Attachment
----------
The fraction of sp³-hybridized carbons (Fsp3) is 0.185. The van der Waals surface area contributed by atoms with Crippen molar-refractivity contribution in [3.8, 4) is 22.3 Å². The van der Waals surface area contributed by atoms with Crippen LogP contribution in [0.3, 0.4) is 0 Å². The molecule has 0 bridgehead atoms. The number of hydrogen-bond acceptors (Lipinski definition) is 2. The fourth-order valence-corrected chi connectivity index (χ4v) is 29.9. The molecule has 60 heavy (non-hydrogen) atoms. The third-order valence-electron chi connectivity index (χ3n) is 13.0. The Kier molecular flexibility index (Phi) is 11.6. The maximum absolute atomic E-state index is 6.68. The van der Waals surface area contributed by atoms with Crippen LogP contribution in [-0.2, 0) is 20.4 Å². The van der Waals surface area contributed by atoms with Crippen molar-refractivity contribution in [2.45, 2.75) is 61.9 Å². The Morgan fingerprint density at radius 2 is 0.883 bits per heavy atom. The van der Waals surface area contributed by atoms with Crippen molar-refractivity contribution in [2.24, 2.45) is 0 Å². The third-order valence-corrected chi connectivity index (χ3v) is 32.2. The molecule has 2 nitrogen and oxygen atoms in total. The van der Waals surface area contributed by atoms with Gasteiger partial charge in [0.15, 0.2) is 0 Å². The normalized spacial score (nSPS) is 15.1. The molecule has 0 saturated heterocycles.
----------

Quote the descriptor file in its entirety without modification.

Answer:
The fraction of sp³-hybridized carbons (Fsp3) is 0.185. The van der Waals surface area contributed by atoms with Crippen molar-refractivity contribution in [3.8, 4) is 22.3 Å². The van der Waals surface area contributed by atoms with Crippen LogP contribution in [0.3, 0.4) is 0 Å². The molecule has 0 bridgehead atoms. The number of hydrogen-bond acceptors (Lipinski definition) is 2. The fourth-order valence-corrected chi connectivity index (χ4v) is 29.9. The molecule has 60 heavy (non-hydrogen) atoms. The third-order valence-electron chi connectivity index (χ3n) is 13.0. The Kier molecular flexibility index (Phi) is 11.6. The maximum absolute atomic E-state index is 6.68. The van der Waals surface area contributed by atoms with Crippen LogP contribution in [-0.2, 0) is 20.4 Å². The van der Waals surface area contributed by atoms with Crippen molar-refractivity contribution in [2.45, 2.75) is 61.9 Å². The Morgan fingerprint density at radius 2 is 0.883 bits per heavy atom. The van der Waals surface area contributed by atoms with Crippen molar-refractivity contribution in [2.24, 2.45) is 0 Å². The third-order valence-corrected chi connectivity index (χ3v) is 32.2. The molecule has 2 nitrogen and oxygen atoms in total. The van der Waals surface area contributed by atoms with Gasteiger partial charge in [0.15, 0.2) is 0 Å². The normalized spacial score (nSPS) is 15.1. The molecule has 0 saturated heterocycles.